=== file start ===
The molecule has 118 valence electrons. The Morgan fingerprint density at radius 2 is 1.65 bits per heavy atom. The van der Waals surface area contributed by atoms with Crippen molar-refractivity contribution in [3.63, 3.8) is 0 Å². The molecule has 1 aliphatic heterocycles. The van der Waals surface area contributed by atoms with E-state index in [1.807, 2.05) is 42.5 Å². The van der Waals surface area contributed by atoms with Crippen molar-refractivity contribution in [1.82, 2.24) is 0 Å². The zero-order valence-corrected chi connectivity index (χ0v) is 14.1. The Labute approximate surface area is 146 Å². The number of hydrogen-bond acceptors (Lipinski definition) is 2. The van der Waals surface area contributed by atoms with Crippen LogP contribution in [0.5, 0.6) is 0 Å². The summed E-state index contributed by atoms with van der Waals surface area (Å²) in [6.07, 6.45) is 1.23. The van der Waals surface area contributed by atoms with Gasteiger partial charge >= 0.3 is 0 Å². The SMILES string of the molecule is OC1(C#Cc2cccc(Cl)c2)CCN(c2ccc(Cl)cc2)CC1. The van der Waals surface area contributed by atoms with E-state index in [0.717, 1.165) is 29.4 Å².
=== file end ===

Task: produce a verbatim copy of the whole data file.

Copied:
The molecule has 118 valence electrons. The Morgan fingerprint density at radius 2 is 1.65 bits per heavy atom. The van der Waals surface area contributed by atoms with Crippen molar-refractivity contribution in [3.63, 3.8) is 0 Å². The molecule has 1 aliphatic heterocycles. The van der Waals surface area contributed by atoms with E-state index in [1.807, 2.05) is 42.5 Å². The van der Waals surface area contributed by atoms with Crippen molar-refractivity contribution in [1.82, 2.24) is 0 Å². The zero-order valence-corrected chi connectivity index (χ0v) is 14.1. The Labute approximate surface area is 146 Å². The number of hydrogen-bond acceptors (Lipinski definition) is 2. The van der Waals surface area contributed by atoms with Crippen LogP contribution in [0.5, 0.6) is 0 Å². The summed E-state index contributed by atoms with van der Waals surface area (Å²) in [6.07, 6.45) is 1.23. The van der Waals surface area contributed by atoms with Gasteiger partial charge >= 0.3 is 0 Å². The SMILES string of the molecule is OC1(C#Cc2cccc(Cl)c2)CCN(c2ccc(Cl)cc2)CC1. The van der Waals surface area contributed by atoms with E-state index in [0.717, 1.165) is 29.4 Å².